Let’s get the facts straight:
The band size, the measurement tight around your rib cage just under your breasts, is written as a number. This is fixed and standard.
The cup size represents the volume of your generous bosom. This is written as a letter. Cup size is relative to band. In other words, a G cup on a large band is bigger than a G cup on a small band.
The problem is that there is no global standard among bra manufacturers. You may wear a 34D in one brand and a 32FF in another. And even styles from the same lines are cut differently, giving a different fit for each individual bra. Not to mention that each one of us is shaped differently. And at different times in our lives.
So, again, being properly fitted is the key to wearing the perfect bra that will make you look and feel gorgeous. Choosing the right bra size and style for you can totally transform your figure. It can put curves back in all the right places, while giving you more comfort and confidence than ever.
Clues to tell you your bra doesn’t fit – as if you didn’t already know!
- The band is too big if:
The damn thing rides up in the back (the band should sit level at the front & back, just below your shoulder blades).
You look a little saggy, so you’ve tightened the straps and now have deep red marks in your shoulders. Those sweet little straps should only hold 20% of the weight. In a properly engineered bra, the band does all the heavy lifting.
- The cup is too small if:
Your cups runneth over, perhaps creating the charming ‘double boob’ effect. The fabric should lay flat over the top of your breast, achieving a smooth transition under the thinnest of T-shirts.
You curse your underwire for digging into your boobs, usually at the side near your underarm (the underwire should fully encase all of your breast tissue - yes, all of it!)
Your bra stands away at the front of your body, creating slippage below. On a well-made bra that fits, the center ‘gore’ will tack to your breastbone.
- It’s just plain uncomfortable.
You should feel comfortable all day long, so if you suffer from a combination of problems listed above or if your bra just looks and feels wrong, it’s clear that you are wearing the wrong size and style for your body. Simple as that.
Hand wash only
Sorry girls, but it makes a difference. Lycra™ is one of the key ingredients of your bra’s fabric - it makes sure there’s plenty of firm support, but it will degrade quicker in a washing machine. And that’s not the only reason to keep it hand-washed. Our delicate laces and embroideries will also last longer. Avoid harsh detergents. I recommend Forever New® Fabric Care Wash, or you can also use a mild shampoo.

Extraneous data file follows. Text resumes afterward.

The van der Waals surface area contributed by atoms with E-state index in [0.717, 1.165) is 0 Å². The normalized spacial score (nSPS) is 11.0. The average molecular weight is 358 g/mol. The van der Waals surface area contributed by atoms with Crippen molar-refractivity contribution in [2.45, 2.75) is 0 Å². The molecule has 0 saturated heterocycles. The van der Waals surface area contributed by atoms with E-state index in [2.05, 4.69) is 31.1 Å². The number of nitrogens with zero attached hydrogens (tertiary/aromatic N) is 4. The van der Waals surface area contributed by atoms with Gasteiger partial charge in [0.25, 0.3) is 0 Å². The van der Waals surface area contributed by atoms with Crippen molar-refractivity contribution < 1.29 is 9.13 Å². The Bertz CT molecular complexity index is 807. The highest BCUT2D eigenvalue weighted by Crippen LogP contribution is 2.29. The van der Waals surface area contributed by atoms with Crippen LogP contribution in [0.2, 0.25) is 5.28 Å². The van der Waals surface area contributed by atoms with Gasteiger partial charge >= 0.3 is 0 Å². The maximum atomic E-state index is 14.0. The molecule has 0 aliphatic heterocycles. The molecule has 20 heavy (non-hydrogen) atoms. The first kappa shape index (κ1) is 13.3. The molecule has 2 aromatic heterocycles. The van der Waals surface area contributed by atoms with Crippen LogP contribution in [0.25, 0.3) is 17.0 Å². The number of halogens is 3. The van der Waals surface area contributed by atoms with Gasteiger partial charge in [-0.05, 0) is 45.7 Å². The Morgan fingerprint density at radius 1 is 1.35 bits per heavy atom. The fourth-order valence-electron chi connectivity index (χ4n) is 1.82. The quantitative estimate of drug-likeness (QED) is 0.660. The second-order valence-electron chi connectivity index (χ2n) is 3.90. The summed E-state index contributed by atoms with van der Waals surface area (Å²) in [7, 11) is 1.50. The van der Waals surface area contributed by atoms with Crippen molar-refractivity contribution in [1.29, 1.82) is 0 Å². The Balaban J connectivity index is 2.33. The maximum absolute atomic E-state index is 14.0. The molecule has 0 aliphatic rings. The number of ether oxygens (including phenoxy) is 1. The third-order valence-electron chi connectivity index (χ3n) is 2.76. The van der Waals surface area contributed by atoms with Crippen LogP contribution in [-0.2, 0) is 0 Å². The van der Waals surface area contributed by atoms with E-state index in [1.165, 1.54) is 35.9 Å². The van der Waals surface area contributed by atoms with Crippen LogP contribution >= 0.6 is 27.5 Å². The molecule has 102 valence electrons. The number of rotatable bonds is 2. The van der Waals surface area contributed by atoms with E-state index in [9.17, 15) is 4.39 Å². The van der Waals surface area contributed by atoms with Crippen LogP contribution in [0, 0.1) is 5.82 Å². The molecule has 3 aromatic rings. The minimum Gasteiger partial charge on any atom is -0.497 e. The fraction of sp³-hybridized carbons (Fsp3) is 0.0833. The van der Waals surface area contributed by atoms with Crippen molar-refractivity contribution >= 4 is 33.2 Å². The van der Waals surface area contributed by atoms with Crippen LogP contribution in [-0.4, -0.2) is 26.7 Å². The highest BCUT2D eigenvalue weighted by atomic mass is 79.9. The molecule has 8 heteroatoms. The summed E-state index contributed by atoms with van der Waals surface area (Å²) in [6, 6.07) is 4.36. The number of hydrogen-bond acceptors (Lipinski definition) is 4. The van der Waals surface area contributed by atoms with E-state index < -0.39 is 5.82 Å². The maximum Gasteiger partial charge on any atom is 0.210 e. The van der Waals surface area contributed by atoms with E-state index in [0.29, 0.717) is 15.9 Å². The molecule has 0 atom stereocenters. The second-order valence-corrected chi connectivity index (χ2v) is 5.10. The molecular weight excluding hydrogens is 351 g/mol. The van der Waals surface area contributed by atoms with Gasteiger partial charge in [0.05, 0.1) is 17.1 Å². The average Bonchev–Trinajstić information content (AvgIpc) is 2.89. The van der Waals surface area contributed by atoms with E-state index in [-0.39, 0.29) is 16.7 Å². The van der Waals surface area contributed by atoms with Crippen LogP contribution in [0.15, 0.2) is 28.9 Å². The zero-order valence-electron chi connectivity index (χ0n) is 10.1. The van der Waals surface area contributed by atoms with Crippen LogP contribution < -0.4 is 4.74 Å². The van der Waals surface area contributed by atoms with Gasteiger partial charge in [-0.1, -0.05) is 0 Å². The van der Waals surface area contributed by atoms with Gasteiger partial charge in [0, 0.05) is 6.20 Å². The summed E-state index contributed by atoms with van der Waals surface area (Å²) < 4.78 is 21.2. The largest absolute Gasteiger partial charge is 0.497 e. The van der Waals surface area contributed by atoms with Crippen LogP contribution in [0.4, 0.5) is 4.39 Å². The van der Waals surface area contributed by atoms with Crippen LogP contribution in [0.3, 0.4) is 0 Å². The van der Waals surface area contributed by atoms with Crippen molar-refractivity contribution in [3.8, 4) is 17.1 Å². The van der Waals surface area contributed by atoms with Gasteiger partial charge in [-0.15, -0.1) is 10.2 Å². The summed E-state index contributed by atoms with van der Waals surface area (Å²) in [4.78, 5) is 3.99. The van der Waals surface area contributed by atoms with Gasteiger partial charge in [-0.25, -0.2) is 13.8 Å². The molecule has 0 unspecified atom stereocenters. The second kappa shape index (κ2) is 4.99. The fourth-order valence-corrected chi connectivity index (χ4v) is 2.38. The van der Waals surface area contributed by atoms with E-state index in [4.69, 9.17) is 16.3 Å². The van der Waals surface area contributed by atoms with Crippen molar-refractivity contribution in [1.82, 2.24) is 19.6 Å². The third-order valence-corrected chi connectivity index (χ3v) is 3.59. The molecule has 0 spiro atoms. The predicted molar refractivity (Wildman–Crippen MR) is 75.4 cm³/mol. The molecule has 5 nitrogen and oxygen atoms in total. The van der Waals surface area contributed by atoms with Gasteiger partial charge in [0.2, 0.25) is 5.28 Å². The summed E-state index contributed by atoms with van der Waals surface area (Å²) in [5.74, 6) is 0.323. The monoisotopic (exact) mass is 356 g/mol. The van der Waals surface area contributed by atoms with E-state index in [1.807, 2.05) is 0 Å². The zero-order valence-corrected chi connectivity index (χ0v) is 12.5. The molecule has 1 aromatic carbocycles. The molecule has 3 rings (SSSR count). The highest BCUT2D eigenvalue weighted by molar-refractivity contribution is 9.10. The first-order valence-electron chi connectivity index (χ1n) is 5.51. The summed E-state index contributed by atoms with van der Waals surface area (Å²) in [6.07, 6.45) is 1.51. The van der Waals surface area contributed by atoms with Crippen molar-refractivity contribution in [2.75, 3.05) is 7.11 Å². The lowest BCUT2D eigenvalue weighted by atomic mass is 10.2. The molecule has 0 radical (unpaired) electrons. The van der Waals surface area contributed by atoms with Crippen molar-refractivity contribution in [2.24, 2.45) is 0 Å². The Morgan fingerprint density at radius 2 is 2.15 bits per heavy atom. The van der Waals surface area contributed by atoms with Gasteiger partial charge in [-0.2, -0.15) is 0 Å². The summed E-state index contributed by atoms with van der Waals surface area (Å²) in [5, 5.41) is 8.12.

Note: Nursing bras may be washed in the COLD water cycle and drip-dried for all you exhausted moms!
Buy cheap, get cheap, as my father always said.
Corsetry is comparable to shoemaking in the complexity of the product and the finesse required to produce exceptional results. Fine brassieres require more handwork than any other item of standard apparel in order to properly exploit the technical properties of various materials. Modern bras are a remarkable structural achievement. This seems to have become clear around the middle of the twentieth century. In the January, 1959 issue of CAPER, a second-string men’s magazine, we find this:
Says Henry Plehn, president of Peter Pan brassieres and one of the best silhouette engineers in the business, “More engineering time, skill, and effort goes into a brassiere than into a major steel and concrete bridge because of the unique stresses and strains involved. Among the sections to be harmoniously united: cups, stitching, hooks, eyes, wires, straps, gores, bones, bands, trimming and lining. Among the structural materials: cotton, nylon, silk, plush, batiste, rubber, plastic, iron and steel.”
Back up for Mr. Plehn’s bra-bridge comparison was not long in coming. In his article BRASSIERES: An Engineering Miracle (Science and Mechanics, February, 1964). Edward Nanas writes:
In many respects, the challenge of enclosing and supporting a semi-solid mass of variable volume and shape involves a design effort comparable to that of building a bridge or a cantilevered skyscraper.
Bra designers must solve the problem of providing an uplift against vertical (downward) and sometimes tangential forces. They have borrowed from the design of suspension bridges, supplying vertical supports of wire or bone that are similar to a bridge’s piers. Wire cages for the cups duplicate wire ropes supporting the bridge’s roadway.
Mr. Nanas concludes:
The object of the designer then is to keep the bosom at a pleasing equilibrium in the face of gravity.
You got that right, pal.